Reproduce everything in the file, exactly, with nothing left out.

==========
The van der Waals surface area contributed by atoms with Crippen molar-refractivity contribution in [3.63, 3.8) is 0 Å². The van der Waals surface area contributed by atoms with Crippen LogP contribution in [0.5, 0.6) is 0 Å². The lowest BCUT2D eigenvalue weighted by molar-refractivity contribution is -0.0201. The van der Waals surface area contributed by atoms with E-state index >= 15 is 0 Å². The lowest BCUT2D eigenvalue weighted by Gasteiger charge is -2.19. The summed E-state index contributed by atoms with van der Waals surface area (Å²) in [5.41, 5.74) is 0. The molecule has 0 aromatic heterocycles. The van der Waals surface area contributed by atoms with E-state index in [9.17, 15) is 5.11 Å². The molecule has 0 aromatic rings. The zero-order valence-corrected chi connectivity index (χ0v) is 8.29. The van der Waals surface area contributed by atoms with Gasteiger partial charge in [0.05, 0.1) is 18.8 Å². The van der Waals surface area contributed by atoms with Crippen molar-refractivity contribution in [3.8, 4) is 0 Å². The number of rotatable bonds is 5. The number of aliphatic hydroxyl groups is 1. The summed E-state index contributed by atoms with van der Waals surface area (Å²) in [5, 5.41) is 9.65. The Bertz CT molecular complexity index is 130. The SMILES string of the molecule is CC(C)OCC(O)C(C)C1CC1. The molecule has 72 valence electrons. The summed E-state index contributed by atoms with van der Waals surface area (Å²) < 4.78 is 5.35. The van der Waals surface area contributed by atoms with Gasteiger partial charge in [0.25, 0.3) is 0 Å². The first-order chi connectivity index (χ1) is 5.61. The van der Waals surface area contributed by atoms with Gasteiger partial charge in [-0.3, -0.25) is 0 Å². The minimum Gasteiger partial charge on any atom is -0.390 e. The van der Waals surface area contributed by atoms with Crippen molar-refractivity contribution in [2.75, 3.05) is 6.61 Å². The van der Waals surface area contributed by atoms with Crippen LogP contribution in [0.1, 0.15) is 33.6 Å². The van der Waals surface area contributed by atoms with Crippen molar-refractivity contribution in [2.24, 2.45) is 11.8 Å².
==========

The van der Waals surface area contributed by atoms with Crippen molar-refractivity contribution in [3.63, 3.8) is 0 Å². The van der Waals surface area contributed by atoms with Crippen LogP contribution in [0.5, 0.6) is 0 Å². The lowest BCUT2D eigenvalue weighted by molar-refractivity contribution is -0.0201. The van der Waals surface area contributed by atoms with E-state index >= 15 is 0 Å². The lowest BCUT2D eigenvalue weighted by Gasteiger charge is -2.19. The summed E-state index contributed by atoms with van der Waals surface area (Å²) in [5.41, 5.74) is 0. The molecule has 0 aromatic heterocycles. The van der Waals surface area contributed by atoms with E-state index in [9.17, 15) is 5.11 Å². The molecule has 0 aromatic rings. The zero-order valence-corrected chi connectivity index (χ0v) is 8.29. The van der Waals surface area contributed by atoms with Gasteiger partial charge in [0.05, 0.1) is 18.8 Å². The van der Waals surface area contributed by atoms with Crippen molar-refractivity contribution in [3.8, 4) is 0 Å². The number of rotatable bonds is 5. The number of aliphatic hydroxyl groups is 1. The summed E-state index contributed by atoms with van der Waals surface area (Å²) in [5, 5.41) is 9.65. The Bertz CT molecular complexity index is 130. The SMILES string of the molecule is CC(C)OCC(O)C(C)C1CC1. The molecule has 72 valence electrons. The summed E-state index contributed by atoms with van der Waals surface area (Å²) < 4.78 is 5.35. The van der Waals surface area contributed by atoms with Gasteiger partial charge in [0.25, 0.3) is 0 Å². The first-order chi connectivity index (χ1) is 5.61. The van der Waals surface area contributed by atoms with Gasteiger partial charge in [-0.3, -0.25) is 0 Å². The minimum Gasteiger partial charge on any atom is -0.390 e. The van der Waals surface area contributed by atoms with Crippen molar-refractivity contribution in [2.75, 3.05) is 6.61 Å². The van der Waals surface area contributed by atoms with Crippen LogP contribution in [0.1, 0.15) is 33.6 Å². The van der Waals surface area contributed by atoms with Crippen molar-refractivity contribution in [2.24, 2.45) is 11.8 Å².